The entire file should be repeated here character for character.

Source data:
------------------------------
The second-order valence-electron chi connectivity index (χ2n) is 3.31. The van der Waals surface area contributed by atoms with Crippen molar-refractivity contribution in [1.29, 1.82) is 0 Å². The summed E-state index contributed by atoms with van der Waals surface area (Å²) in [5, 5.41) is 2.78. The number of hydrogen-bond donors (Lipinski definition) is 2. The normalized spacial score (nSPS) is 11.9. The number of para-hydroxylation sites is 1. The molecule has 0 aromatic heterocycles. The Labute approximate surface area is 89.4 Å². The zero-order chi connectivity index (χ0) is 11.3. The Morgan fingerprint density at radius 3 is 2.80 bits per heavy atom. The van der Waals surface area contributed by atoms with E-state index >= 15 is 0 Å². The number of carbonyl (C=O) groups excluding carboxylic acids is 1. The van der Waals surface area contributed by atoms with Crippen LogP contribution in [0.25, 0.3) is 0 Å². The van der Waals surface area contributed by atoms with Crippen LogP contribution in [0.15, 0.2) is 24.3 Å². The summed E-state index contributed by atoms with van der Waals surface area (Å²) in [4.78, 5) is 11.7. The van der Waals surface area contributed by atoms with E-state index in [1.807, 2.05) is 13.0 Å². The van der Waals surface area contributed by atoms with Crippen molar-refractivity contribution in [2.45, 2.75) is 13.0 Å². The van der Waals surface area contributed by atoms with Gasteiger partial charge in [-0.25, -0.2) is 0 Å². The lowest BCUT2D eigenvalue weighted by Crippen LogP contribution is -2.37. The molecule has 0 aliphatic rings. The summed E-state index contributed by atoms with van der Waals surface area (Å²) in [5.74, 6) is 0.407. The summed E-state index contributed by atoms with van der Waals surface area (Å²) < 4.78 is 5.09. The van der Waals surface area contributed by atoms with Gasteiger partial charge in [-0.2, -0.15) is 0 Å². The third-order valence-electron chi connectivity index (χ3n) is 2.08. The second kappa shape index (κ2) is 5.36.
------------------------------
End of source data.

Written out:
The second-order valence-electron chi connectivity index (χ2n) is 3.31. The van der Waals surface area contributed by atoms with Crippen molar-refractivity contribution in [1.29, 1.82) is 0 Å². The summed E-state index contributed by atoms with van der Waals surface area (Å²) in [5, 5.41) is 2.78. The number of hydrogen-bond donors (Lipinski definition) is 2. The normalized spacial score (nSPS) is 11.9. The number of para-hydroxylation sites is 1. The molecule has 0 aromatic heterocycles. The Labute approximate surface area is 89.4 Å². The zero-order chi connectivity index (χ0) is 11.3. The Morgan fingerprint density at radius 3 is 2.80 bits per heavy atom. The van der Waals surface area contributed by atoms with E-state index >= 15 is 0 Å². The number of carbonyl (C=O) groups excluding carboxylic acids is 1. The van der Waals surface area contributed by atoms with Crippen LogP contribution in [0.25, 0.3) is 0 Å². The van der Waals surface area contributed by atoms with Crippen LogP contribution in [0.15, 0.2) is 24.3 Å². The summed E-state index contributed by atoms with van der Waals surface area (Å²) in [4.78, 5) is 11.7. The van der Waals surface area contributed by atoms with E-state index in [1.807, 2.05) is 13.0 Å². The van der Waals surface area contributed by atoms with Crippen molar-refractivity contribution in [2.45, 2.75) is 13.0 Å². The van der Waals surface area contributed by atoms with Gasteiger partial charge in [-0.25, -0.2) is 0 Å². The lowest BCUT2D eigenvalue weighted by Crippen LogP contribution is -2.37. The molecule has 0 aliphatic rings. The summed E-state index contributed by atoms with van der Waals surface area (Å²) in [5.74, 6) is 0.407. The summed E-state index contributed by atoms with van der Waals surface area (Å²) < 4.78 is 5.09. The van der Waals surface area contributed by atoms with Gasteiger partial charge in [-0.2, -0.15) is 0 Å². The third-order valence-electron chi connectivity index (χ3n) is 2.08. The second kappa shape index (κ2) is 5.36.